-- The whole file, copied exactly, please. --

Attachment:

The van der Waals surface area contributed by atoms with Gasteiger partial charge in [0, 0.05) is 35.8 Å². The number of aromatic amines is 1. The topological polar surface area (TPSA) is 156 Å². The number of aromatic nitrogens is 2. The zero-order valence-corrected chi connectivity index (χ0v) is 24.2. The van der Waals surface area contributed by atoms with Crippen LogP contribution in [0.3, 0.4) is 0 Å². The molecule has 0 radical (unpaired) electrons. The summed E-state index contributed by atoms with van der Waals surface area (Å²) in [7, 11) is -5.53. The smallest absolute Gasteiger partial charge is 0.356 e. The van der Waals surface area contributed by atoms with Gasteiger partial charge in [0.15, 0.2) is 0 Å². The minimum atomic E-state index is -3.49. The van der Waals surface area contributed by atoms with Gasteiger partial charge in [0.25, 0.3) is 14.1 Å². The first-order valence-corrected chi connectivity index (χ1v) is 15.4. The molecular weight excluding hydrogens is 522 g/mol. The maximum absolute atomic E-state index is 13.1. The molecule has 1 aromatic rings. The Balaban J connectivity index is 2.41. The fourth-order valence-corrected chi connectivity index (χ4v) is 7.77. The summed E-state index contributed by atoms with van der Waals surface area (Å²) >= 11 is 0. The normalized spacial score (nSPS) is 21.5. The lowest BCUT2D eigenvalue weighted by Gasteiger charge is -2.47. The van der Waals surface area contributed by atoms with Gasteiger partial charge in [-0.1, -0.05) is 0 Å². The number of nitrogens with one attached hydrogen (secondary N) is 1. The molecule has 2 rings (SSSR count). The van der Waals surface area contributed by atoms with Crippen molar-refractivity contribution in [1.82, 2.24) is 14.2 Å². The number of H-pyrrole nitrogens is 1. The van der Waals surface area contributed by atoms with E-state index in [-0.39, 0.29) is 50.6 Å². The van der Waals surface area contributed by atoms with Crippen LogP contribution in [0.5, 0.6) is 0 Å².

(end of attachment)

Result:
The van der Waals surface area contributed by atoms with Gasteiger partial charge in [0, 0.05) is 35.8 Å². The number of aromatic amines is 1. The topological polar surface area (TPSA) is 156 Å². The number of aromatic nitrogens is 2. The zero-order valence-corrected chi connectivity index (χ0v) is 24.2. The van der Waals surface area contributed by atoms with Crippen LogP contribution in [0.3, 0.4) is 0 Å². The molecule has 0 radical (unpaired) electrons. The summed E-state index contributed by atoms with van der Waals surface area (Å²) in [7, 11) is -5.53. The smallest absolute Gasteiger partial charge is 0.356 e. The van der Waals surface area contributed by atoms with Gasteiger partial charge in [0.15, 0.2) is 0 Å². The minimum atomic E-state index is -3.49. The van der Waals surface area contributed by atoms with Gasteiger partial charge in [0.25, 0.3) is 14.1 Å². The first-order valence-corrected chi connectivity index (χ1v) is 15.4. The molecular weight excluding hydrogens is 522 g/mol. The maximum absolute atomic E-state index is 13.1. The molecule has 1 aromatic rings. The Balaban J connectivity index is 2.41. The fourth-order valence-corrected chi connectivity index (χ4v) is 7.77. The summed E-state index contributed by atoms with van der Waals surface area (Å²) >= 11 is 0. The normalized spacial score (nSPS) is 21.5. The lowest BCUT2D eigenvalue weighted by Gasteiger charge is -2.47. The van der Waals surface area contributed by atoms with Gasteiger partial charge in [-0.1, -0.05) is 0 Å². The number of nitrogens with one attached hydrogen (secondary N) is 1. The molecule has 2 rings (SSSR count). The van der Waals surface area contributed by atoms with Crippen molar-refractivity contribution in [1.82, 2.24) is 14.2 Å². The number of H-pyrrole nitrogens is 1. The van der Waals surface area contributed by atoms with E-state index in [-0.39, 0.29) is 50.6 Å². The van der Waals surface area contributed by atoms with Crippen LogP contribution in [0.5, 0.6) is 0 Å².